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The photographer with his Leica M2 moved through the streets of Barcelona, as discreetly as possible. Wearing a suit and tie, he looked like an ordinary person on a stroll; the camera, hanging loosely from his wrist, was barely noticeable. The exposure time, aperture and distance had been set in advance, so that he was able to photograph quite casually, without needing to draw any attention by looking through the viewfinder. This perspective – shot from hip height – also changed the aesthetics of the pictures, making them appear spontaneous and immediate. He photographed children, merchants, and quirky characters, as he gradually approached the red-light district. There, he secretly captured images of prostitutes and, at times, their clients.

The Raval district, known today as the Barri Xino (Chinese district), was featured at the heart of his first large exhibition, El Carrer (The Street), in 1961. He knew the area well, as his parents, who had immigrated from Colombia, had a flower shop close by. Born on April 30, 1921, Colom was a self-taught photographer: until his retirement in 1986, he worked as a bookkeeper in a textile company; but photography was his ultimate passion from early on. In 1957, he joined the Photographic Association of Catalonia, where he refined his technical abilities; and, above all, benefited from the influence of photographers with whom he connected, such as Oriol Maspons, Xavier Misrachs and Ramón Masats. In 1960, Colom was one of the co-founders of the El Mussol avant-garde artists group. Even though he never made the leap to a professional career in photography, to this day he is considered one of Spain's most important 20th century photographic innovators.

Looking back, Colom spoke about his work as follows: “I didn’t know I was doing social photography at that time. I just took photographs and went after pictures I found exciting. I’ve sometimes used the term to describe my work, but to me it just means I don’t do landscapes or still lifes. I work the street. I try, through my photographs, to be a kind of notary of an age.”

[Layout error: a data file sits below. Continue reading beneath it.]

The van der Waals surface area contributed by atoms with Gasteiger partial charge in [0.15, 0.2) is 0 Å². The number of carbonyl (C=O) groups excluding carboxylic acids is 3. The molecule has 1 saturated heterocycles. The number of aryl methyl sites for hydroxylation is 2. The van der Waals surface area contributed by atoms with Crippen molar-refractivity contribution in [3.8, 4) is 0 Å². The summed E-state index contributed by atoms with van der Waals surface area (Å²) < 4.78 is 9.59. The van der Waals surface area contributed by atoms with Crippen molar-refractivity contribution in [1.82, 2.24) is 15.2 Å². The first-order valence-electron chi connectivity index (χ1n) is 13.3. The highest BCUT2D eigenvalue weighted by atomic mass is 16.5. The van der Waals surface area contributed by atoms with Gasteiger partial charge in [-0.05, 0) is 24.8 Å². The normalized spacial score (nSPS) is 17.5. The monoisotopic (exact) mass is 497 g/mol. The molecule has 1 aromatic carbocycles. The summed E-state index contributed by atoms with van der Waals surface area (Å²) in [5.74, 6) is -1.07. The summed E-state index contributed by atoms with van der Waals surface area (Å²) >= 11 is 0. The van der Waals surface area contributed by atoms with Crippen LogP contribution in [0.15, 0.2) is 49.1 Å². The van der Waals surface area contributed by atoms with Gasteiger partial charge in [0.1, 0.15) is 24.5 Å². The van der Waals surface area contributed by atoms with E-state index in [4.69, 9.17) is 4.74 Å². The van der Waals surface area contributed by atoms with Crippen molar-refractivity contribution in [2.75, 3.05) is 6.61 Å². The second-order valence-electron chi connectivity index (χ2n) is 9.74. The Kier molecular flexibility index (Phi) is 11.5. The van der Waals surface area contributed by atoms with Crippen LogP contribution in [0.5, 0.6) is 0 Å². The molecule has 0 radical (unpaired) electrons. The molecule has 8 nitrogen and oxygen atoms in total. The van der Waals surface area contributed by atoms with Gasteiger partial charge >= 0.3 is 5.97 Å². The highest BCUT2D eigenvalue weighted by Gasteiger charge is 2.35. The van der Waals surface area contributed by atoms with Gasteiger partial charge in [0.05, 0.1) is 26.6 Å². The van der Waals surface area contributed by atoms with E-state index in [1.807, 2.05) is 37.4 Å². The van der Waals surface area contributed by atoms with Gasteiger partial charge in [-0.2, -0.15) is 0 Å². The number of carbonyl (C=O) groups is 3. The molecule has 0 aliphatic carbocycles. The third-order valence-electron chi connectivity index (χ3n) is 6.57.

The book Izas, Rabizas y Colipoterras (synonyms of the word 'prostitute') was published in 1964. The selection of Colom's photographs was accompanied by a text by Camilo José Cela, who would later receive the Nobel Peace Prize for Literature. The book was a great success, but also a scandal, during the prudish years of the Franco dictatorship. As a consequence, one of the women photographed sued the photographer and the publishers. The disputes, arising from the secret picture-taking, made Colom stop his street photography for a decade. In the nineties, however, he began taking pictures again – this time in colour. At the same time, his earlier work was rediscovered and earned him much recognition and many awards, including: the Spanish Premio Nacional de Fotografia in 2000; the Gold Medal for Cultural Achievement from the City Council of Barcelona in 2003; and the National Award of Visual Arts in 2004.

In 2012, the photographer gifted his archive to the Museu Nacional d‘Art de Catalunya in Barcelona; in 2013/2014, the institution honoured him with a comprehensive exhibition of his work. He passed away at 96 years of age on September 3, 2017, in Barcelona. Colom's work, as a precise observer and sensitive chronicler, has made history. (Ulrich Rüter)
© Ignasi Marroyo, Joan Colom in the Barri Xino, 1961
© Joan Colom/Museu Nacional d‘Art de Catalunya, Barcelona, El Carrer, around 1960
© Joan Colom/Museu Nacional d‘Art de Catalunya, Barcelona, El Carrer, around 1960
© Joan Colom/Museu Nacional d‘Art de Catalunya, Barcelona, El Carrer, around 1960
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